ILM has history with the Hulk, having worked on the character’s movie appearances back to Ang Lee’s 2003 feature Hulk. “He was definitely one of the attractions of doing ( this movie). Can we improve on it?” says Snow.
The facility started with the Hulkbuster sequence, in which Scarlet Witch has made the Hulk even more crazy and savage than usual. That forces Iron Man to break out the Hulkbuster armor to contain the Hulk in a massive battle in the streets of Johannesburg, South Africa.
Snow says Whedon described the Hulk’s state in this scene as akin to a junkie in need of a fix — bloodshot eyes, veins popping, etc. So ILM began by adding more skin details to the Hulk and ended up recreating the character from the inside out. “We added a lot of detail into the texture maps and … then when we went back into the other scenes to do the regular Hulk we kept some of that,” says Snow. “It was dialed back, but it was there.”
One goal ILM had for this film was to reduce the
amount of corrective sculpting done on the shapes of muscles in CG characters.
“We have a great team of sculptors and modelers who are great at sculpting these shapes in both the face and the body, but the effect has always been some slight compromise on the animation’s intent can creep in with that sort of work,” says Snow.
So instead of starting with an outer skin and building muscles underneath it, Snow says ILM looked into recent research on muscle tension and consulted with medical professors to build a more accurate model.
“We built a skeleton, put the muscles on top and then completely simmed the skin over the top of it,” he says. “In the past, we’d tend to hand animate in some of the tension and stretches. … This was much more realistically done in this incarnation of the Hulk, and I think you get a lot of secondary stuff that — even though the audience may not notice it — adds believability.”
Snow also says he was surprised at how much time these changes saved. “It meant our creature-dev guys were stretched less thin, and we were able to spend more time plussing things out rather than fixing problems,” he says.
It also gave more accuracy to both the motion capture and animation performances in the final scenes. “Sometimes you find that you do this corrective work on the face and the performance has changed — his smile is not the same,” he says. “It makes it more true to the real performance.”
For Quicksilver and the Scarlet Witch, Trixter again got an early start by working on the characters for the post-credits scene in Captain America: The Winter Soldier and continuing to develop them through pro- duction on Avengers: Age of Ultron.
“There’s an obvious coherence on the vision of things,” Cioffi says of working in the Marvel Cinematic Universe. “We always try to improve the look of every asset we work on but having the history with some of the assets is definitely helping us as we can use the experience done on previous movies and just try to improve what we’ve done.”
For Quicksilver, a digital double was used for many scenes, particularly ones in which the character was running through a scene at super speed. “In other situations, we used very high-speed photography to capture as much material from the actor and then speed it up in compositing to create a very photographic type of speed effect,” Cioffi says. On top of that, there were layers of other effects like CG trailing to get the final look.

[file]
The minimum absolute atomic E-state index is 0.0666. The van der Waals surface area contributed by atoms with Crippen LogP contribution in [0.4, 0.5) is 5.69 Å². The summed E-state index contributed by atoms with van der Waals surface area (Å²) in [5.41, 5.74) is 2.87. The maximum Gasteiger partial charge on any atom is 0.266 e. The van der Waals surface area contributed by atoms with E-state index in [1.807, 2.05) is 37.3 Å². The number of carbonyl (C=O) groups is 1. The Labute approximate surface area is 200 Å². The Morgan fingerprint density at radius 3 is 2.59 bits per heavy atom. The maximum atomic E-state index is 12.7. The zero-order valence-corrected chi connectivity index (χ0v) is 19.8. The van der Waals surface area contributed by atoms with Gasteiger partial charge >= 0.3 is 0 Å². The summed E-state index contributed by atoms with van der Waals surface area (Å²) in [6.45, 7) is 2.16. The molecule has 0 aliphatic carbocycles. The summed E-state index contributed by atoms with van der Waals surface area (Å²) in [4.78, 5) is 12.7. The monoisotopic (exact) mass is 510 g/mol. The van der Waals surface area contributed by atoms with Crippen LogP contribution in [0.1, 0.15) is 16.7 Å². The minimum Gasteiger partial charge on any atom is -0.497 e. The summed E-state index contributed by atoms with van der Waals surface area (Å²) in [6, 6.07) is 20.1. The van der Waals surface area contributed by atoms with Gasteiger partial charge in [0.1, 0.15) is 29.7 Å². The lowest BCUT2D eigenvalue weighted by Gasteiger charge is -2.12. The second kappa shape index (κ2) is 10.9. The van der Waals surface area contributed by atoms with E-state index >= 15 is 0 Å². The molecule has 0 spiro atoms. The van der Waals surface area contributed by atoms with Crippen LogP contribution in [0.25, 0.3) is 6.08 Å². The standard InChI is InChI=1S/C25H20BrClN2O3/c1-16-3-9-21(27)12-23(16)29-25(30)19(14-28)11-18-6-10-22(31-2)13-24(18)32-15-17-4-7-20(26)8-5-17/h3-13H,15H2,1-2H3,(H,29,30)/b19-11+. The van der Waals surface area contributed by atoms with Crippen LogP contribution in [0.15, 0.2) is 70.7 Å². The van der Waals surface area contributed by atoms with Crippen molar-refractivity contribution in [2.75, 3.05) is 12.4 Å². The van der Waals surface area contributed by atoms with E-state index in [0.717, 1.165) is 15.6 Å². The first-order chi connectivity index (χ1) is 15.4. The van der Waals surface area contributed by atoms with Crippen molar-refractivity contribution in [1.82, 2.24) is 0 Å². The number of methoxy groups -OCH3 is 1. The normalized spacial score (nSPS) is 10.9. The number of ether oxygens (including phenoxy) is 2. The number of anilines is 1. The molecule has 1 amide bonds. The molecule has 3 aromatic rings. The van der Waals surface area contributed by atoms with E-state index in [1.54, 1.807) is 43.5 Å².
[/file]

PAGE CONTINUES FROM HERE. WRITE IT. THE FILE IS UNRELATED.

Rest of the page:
Scarlet Witch was a completely different challenge, with Trixter doing roto on the most-subtle movements of her hands and wrists.
The final battle sees Ultron attempt to wipe out humanity by raising the capital city of tiny Sokovia high enough into the air that dropping it would create an extinction-level event akin to the meteor strike that wiped out the dinosaurs.
Since Sokovia is fictional, Snow says a look for it had to be developed. Using locations in Italy and sets like a decommissioned police training facility in London, a look approximating a former Soviet bloc nation was created, mixing older buildings with 1970s-style modern architecture.
The city was built using a library of plates shot on location and new digital assets like streets and buildings. Snow says he wanted to push the earthquake effects of Sokovia’s liftoff with more detail, referencing footage of building demolitions and cliff subsidences.
The resulting asset included interiors with furniture in them that could be seen when the building shook apart and was so large that a workaround had to be figured out to work with it.
Pipeline Creativity Snow credits technical director Ian Roth with figuring out a way to take the asset out of 3ds Max, where it had been built, and put it into Houdini to break stuff apart and refine it by hand. Then it went back into ILM’s proprietary Zeno software for rigid surface simulation and adding dust. Finally, it went back into 3ds Max for rendering.
“It saved us time because we didn’t have to reproduce all of the models in our traditional pipeline, but we were still able to put in things like the skyscrapers that fall right off the edge of the cliff right in your face,” says Snow. “The net result was something that I felt did have a bit more detail than we’ve been able to put in some of these things before.”